While Waybourn has become a fixture of right-wing media and a reliable dial-a-quote for comments demonizing migrants, protesters, and leftists, his rhetoric and numerous alarming incidents on his watch—including a pregnant woman with mental illness giving birth alone while locked inside her cell in 2020—have galvanized a coalition of local activists who have demanded his resignation and supported his Democratic opponent in 2020. The group has continued to organize against the sheriff and his policies under the name “New Sheriff Now Tarrant County,” testifying in front of the county commission to demand justice for people harmed in Waybourn’s jail, including a woman with mental disabilities who recently left the lockup bruised and in a coma.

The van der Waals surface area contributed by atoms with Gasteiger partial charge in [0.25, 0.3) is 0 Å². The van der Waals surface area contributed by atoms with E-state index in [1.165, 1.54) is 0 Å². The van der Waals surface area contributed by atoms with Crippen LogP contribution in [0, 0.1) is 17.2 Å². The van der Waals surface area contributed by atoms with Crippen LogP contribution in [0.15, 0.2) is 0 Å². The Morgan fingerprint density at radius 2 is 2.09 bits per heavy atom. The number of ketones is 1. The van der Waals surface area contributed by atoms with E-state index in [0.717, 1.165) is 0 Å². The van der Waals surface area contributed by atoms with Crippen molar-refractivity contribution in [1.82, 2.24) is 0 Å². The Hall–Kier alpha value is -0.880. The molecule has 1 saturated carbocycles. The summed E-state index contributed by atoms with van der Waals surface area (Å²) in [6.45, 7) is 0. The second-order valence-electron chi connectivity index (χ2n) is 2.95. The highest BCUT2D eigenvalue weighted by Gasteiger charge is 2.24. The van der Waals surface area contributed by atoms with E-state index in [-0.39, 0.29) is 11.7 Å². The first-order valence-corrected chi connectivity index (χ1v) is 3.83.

But Fearer’s slideshow to the Tarrant County group drew on rhetoric that has spread among conservatives, pointing to bare election results they dislike as reason enough for suspicion. Rather than providing documentation that justifies those doubts, they treat outcomes that deviate from their expectations—including Trump’s loss, Waybourn’s close call, and even signs of increased civic engagement, like recent record-high turnout—as signs of fraud.